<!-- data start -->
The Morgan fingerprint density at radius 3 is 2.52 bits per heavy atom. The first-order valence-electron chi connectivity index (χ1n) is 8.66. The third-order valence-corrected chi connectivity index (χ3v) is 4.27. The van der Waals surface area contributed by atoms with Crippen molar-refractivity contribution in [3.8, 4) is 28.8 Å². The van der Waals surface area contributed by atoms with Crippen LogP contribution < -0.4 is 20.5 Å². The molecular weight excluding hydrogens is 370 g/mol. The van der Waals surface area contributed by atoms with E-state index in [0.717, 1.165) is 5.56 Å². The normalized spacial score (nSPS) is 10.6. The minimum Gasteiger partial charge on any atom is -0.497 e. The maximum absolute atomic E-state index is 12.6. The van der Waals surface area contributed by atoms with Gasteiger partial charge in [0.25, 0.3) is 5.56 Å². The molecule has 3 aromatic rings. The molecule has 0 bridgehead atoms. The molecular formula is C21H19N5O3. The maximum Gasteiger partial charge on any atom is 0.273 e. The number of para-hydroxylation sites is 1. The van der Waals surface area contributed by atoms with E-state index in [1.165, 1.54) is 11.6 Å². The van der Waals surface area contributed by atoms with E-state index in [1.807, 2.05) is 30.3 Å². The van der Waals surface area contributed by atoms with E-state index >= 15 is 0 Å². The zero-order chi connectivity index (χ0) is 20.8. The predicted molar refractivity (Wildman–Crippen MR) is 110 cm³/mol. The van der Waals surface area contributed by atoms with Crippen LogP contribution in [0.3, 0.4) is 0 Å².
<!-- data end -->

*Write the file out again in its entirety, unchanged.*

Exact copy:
The Morgan fingerprint density at radius 3 is 2.52 bits per heavy atom. The first-order valence-electron chi connectivity index (χ1n) is 8.66. The third-order valence-corrected chi connectivity index (χ3v) is 4.27. The van der Waals surface area contributed by atoms with Crippen molar-refractivity contribution in [3.8, 4) is 28.8 Å². The van der Waals surface area contributed by atoms with Crippen LogP contribution < -0.4 is 20.5 Å². The molecular weight excluding hydrogens is 370 g/mol. The van der Waals surface area contributed by atoms with E-state index in [0.717, 1.165) is 5.56 Å². The normalized spacial score (nSPS) is 10.6. The minimum Gasteiger partial charge on any atom is -0.497 e. The maximum absolute atomic E-state index is 12.6. The van der Waals surface area contributed by atoms with Gasteiger partial charge in [0.25, 0.3) is 5.56 Å². The molecule has 3 aromatic rings. The molecule has 0 bridgehead atoms. The molecular formula is C21H19N5O3. The maximum Gasteiger partial charge on any atom is 0.273 e. The number of para-hydroxylation sites is 1. The van der Waals surface area contributed by atoms with E-state index in [1.165, 1.54) is 11.6 Å². The van der Waals surface area contributed by atoms with E-state index in [1.807, 2.05) is 30.3 Å². The van der Waals surface area contributed by atoms with E-state index >= 15 is 0 Å². The zero-order chi connectivity index (χ0) is 20.8. The predicted molar refractivity (Wildman–Crippen MR) is 110 cm³/mol. The van der Waals surface area contributed by atoms with Crippen LogP contribution in [0.3, 0.4) is 0 Å².